Some 1,500 cameras will be given to police officers in July, along with one week of training. A public engagement campaign will be launched to ensure that residents are aware of the technology.
(TNS) — Anne Arundel County will purchase about 1,500 body-worn cameras from law enforcement equipment technology company Axon for implementation starting in July, police spokesperson Sgt. Kam Cooke said Monday.
Each sworn officer will receive two cameras for a freshly charged device each shift, Cooke said. The department will acquire about 50 extra devices in order to replace any malfunctioning cameras.
Cooke said the devices are part of a multi-year bundle that also includes tasers and a data storage system called evidence.com. The cameras were approved in the Fiscal Year 2021 budget with a supplemental appropriation of about $1.1 million to the FY21 budget, which was drafted using an estimate from the vendor, said Budget Officer Chris Trumbauer.
The county estimates that the average cost per officer will be about $15,400 over the first five years, including cameras, mounts, data storage and software licenses, but does not include the new positions needed to manage or support the program.
Axon carries several different body camera models, of which Anne Arundel has selected the Body 3 model. The device has the capacity to live stream, LTE connection, reduced motion blur and enhanced low-light capacity.
Axon outfits police departments and other law enforcement agencies around the world with cameras and other equipment. According to its website, the largest purchase from the company was 22,000 Axon cameras from the London Metropolitan Police Service; In the United States, it was 7,545 from the Los Angeles Police Department. Annapolis police chose Axon for its body camera program.
The company touts body cameras leading to decreased use of force, improved behavior of suspects and the quality of evidence gathered to reduction in the number of false complaints filed.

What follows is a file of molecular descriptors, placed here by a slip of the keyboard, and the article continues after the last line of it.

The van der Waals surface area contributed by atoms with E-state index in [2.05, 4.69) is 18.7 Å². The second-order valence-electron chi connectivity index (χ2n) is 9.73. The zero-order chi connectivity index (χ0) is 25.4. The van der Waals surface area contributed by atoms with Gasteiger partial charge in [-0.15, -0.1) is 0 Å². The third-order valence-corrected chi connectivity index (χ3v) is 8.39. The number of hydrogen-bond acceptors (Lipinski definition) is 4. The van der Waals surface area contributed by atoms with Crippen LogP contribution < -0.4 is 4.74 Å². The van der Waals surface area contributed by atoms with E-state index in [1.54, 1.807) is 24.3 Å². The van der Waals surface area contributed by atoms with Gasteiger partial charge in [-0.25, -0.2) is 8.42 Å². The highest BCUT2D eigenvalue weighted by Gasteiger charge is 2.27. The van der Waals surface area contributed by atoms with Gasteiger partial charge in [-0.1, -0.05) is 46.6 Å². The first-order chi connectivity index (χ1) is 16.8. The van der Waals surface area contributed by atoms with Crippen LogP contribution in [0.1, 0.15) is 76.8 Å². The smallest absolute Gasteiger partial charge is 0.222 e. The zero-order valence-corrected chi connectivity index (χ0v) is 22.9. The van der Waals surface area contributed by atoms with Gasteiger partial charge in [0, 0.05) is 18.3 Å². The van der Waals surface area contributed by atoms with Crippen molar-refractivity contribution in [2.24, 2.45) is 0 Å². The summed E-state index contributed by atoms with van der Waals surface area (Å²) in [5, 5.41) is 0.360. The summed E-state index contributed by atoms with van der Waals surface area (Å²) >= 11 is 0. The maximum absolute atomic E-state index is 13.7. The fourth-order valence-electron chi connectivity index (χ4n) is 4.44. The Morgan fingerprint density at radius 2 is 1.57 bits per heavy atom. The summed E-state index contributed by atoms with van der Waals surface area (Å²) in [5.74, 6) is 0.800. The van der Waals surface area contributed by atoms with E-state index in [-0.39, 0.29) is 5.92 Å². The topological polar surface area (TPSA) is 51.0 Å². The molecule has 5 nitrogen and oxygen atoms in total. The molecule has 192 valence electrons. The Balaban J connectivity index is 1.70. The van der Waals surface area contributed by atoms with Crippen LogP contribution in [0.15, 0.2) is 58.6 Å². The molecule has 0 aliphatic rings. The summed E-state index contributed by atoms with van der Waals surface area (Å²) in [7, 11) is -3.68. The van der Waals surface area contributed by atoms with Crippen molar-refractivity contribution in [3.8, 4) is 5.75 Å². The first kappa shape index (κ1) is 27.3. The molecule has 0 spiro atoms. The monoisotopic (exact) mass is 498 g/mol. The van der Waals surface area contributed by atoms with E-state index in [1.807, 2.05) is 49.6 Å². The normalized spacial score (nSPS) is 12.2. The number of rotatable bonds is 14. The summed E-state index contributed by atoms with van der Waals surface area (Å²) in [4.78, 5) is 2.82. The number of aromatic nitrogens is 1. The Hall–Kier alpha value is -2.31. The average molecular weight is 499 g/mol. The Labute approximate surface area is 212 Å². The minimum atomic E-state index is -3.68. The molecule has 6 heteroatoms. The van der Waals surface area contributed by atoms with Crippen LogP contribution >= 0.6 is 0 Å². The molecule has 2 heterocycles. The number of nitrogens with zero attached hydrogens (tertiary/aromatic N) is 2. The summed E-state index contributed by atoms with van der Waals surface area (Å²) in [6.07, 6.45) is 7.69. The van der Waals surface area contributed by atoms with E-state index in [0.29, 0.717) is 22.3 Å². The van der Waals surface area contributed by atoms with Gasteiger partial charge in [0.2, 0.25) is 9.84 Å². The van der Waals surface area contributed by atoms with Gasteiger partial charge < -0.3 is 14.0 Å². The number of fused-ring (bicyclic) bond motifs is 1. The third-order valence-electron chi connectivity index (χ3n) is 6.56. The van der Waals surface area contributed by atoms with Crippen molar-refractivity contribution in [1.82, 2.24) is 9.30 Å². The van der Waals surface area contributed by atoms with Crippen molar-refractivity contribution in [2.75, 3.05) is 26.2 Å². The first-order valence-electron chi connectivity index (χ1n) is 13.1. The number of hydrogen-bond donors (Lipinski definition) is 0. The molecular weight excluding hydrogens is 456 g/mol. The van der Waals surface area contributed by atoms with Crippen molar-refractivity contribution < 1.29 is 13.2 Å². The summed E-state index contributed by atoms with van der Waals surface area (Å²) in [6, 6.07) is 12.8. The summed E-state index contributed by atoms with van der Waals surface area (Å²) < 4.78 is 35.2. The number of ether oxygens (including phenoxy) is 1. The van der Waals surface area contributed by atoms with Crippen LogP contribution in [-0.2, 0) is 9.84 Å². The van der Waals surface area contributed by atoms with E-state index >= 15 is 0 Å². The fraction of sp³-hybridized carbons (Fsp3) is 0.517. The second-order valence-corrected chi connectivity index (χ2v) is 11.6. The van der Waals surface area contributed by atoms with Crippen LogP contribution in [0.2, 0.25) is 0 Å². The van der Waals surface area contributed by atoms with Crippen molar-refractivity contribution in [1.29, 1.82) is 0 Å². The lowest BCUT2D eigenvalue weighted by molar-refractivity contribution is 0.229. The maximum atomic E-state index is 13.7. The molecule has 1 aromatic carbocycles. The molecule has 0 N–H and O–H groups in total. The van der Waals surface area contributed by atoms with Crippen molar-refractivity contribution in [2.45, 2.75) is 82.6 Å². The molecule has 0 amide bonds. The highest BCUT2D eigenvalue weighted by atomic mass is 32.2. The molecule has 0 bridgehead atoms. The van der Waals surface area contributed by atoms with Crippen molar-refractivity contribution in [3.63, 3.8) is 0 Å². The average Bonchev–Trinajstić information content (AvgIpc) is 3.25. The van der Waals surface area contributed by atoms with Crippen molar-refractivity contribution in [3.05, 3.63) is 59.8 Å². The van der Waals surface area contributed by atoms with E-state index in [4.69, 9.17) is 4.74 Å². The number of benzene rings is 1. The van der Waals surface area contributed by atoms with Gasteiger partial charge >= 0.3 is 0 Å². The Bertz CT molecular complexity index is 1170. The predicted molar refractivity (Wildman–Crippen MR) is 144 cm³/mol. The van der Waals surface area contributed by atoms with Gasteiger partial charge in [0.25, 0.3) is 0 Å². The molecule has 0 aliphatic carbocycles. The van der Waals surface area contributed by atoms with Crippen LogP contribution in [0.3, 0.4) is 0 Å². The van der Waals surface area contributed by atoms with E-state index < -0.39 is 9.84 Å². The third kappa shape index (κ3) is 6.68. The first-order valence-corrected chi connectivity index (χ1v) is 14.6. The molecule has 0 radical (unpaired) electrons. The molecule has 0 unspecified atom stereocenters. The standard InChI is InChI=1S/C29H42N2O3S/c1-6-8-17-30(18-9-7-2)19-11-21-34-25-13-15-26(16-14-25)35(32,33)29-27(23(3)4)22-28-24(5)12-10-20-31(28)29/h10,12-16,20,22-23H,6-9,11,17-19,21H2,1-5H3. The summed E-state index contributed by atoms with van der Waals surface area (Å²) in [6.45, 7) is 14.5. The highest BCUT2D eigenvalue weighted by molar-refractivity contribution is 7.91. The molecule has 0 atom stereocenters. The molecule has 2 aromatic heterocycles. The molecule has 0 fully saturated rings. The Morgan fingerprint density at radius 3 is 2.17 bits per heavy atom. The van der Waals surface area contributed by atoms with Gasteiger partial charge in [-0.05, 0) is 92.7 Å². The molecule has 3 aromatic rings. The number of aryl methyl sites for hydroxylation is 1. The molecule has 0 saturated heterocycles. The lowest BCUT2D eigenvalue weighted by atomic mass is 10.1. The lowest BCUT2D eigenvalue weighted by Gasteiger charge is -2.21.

The county will launch a community engagement campaign to ensure that residents of the county are aware of how the devices work, how footage is stored, and what the new cameras mean for them.
The plan community engagement piece is important, Pittman said.
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"Because people need to understand the rules, when they're on, when they're off, who has access to the footage... and how they change the everyday work of a police officer," Pittman said.
Anne Arundel County's new Police Chief Amal Awad has previously led the Hyattsville Police Department which was equipped with body-worn cameras. Cooke said the details of any town hall events or other programming have yet to be ironed out.
The first cameras will be on officers by the first week of July, Cooke said. They will begin with one week of training, where 100 officers will receive one full day of training, and then pause the training after the first week to work out any kinks, and address any issues or bugs, he said.
The decision to go with Axon comes more than a year after Pittman first floated the idea, prompted by a state police report that showed Anne Arundel with the highest number of hate crimes and bias incidents reported in the state. Though he said the police department was not to blame for the incident rate, he said the cameras might help build trust in the community.
After the coronavirus pandemic decimated Fiscal Year 2021 revenue projections, Pittman pulled police body cameras from the budget.
He added them again shortly after the police killing of George Floyd after Black community leaders made public calls for cameras, and he had bipartisan support from the Anne Arundel County Council.
©2021 The Capital, Distributed by Tribune Content Agency, LLC.
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